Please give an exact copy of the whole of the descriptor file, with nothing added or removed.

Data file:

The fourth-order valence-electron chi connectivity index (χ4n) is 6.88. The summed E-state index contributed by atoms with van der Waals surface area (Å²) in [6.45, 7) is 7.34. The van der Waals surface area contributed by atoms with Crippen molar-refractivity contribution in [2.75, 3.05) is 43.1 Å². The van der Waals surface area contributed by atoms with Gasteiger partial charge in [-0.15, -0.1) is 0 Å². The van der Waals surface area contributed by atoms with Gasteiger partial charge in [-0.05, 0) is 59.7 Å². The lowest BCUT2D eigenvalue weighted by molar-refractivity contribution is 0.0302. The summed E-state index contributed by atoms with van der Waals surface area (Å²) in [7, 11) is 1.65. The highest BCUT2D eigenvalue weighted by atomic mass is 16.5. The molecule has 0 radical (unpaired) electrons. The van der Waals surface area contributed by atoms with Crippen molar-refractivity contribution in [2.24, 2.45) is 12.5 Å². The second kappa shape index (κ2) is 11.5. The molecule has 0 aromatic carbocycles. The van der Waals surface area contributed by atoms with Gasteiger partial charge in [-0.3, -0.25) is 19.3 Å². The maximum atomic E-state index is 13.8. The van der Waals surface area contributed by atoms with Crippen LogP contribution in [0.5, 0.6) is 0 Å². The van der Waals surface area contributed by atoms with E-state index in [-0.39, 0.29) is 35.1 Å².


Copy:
The fourth-order valence-electron chi connectivity index (χ4n) is 6.88. The summed E-state index contributed by atoms with van der Waals surface area (Å²) in [6.45, 7) is 7.34. The van der Waals surface area contributed by atoms with Crippen molar-refractivity contribution in [2.75, 3.05) is 43.1 Å². The van der Waals surface area contributed by atoms with Gasteiger partial charge in [-0.15, -0.1) is 0 Å². The van der Waals surface area contributed by atoms with Gasteiger partial charge in [-0.05, 0) is 59.7 Å². The lowest BCUT2D eigenvalue weighted by molar-refractivity contribution is 0.0302. The summed E-state index contributed by atoms with van der Waals surface area (Å²) in [7, 11) is 1.65. The highest BCUT2D eigenvalue weighted by atomic mass is 16.5. The molecule has 0 radical (unpaired) electrons. The van der Waals surface area contributed by atoms with Crippen molar-refractivity contribution in [2.24, 2.45) is 12.5 Å². The second kappa shape index (κ2) is 11.5. The molecule has 0 aromatic carbocycles. The van der Waals surface area contributed by atoms with Gasteiger partial charge in [-0.3, -0.25) is 19.3 Å². The maximum atomic E-state index is 13.8. The van der Waals surface area contributed by atoms with Crippen LogP contribution in [0.5, 0.6) is 0 Å². The van der Waals surface area contributed by atoms with E-state index in [-0.39, 0.29) is 35.1 Å².